For a long time, many species have been so scarce that they are hardly ever seen. Humanity has wiped out over fifty percent of all mammals, birds and fish in as many years. Across Europe, efforts to restore the balance of ecosystems damaged by the human footprint are now seeing returns of many wild animals close to extinction. But not everyone is happy with their return.
Wolves have returned to Denmark and lynxes have returned to Germany. Animals that have long been absent from most of Europe are now returning or being reintroduced into long-lost habitats. Why is this happening, and why now?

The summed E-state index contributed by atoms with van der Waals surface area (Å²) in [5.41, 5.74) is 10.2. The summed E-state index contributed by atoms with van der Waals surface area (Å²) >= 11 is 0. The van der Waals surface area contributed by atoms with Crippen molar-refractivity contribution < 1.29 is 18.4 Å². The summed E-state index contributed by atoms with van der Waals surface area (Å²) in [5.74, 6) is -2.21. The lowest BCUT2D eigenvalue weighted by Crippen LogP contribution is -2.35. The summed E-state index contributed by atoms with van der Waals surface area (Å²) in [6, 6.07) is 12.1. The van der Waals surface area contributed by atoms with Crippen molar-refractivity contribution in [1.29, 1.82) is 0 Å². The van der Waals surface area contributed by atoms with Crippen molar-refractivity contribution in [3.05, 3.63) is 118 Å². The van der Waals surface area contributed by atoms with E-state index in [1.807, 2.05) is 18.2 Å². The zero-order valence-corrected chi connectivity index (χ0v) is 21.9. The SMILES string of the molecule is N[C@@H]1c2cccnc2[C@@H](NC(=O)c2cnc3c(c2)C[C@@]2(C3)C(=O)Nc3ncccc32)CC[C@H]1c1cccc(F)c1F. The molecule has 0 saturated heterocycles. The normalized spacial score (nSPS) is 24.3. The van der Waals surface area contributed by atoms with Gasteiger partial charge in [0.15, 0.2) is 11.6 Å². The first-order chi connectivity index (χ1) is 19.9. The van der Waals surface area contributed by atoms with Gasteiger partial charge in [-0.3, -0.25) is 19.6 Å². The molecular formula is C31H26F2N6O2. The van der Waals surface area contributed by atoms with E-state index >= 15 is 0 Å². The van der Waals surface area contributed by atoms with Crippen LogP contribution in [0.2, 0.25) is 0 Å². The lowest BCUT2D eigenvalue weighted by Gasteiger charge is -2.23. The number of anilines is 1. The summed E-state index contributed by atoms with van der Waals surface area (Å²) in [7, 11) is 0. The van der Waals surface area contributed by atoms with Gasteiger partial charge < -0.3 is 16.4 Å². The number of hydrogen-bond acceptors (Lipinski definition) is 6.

White-tailed eagles are back along large parts of the Norwegian coast. These birds of prey and other predatory animals have created new opportunities for photographers, and nature tourism has created new industries in some coastal districts. For sheep farmers, however, these predators can cause problems.
In Europe, there is no longer much nature untouched by human intervention. However, migration from the countryside to cities has paved the way for large-scale projects to restore our natural environment. Predators like lynx and wolf are reintroduced, and populations of deer and wild boar explode.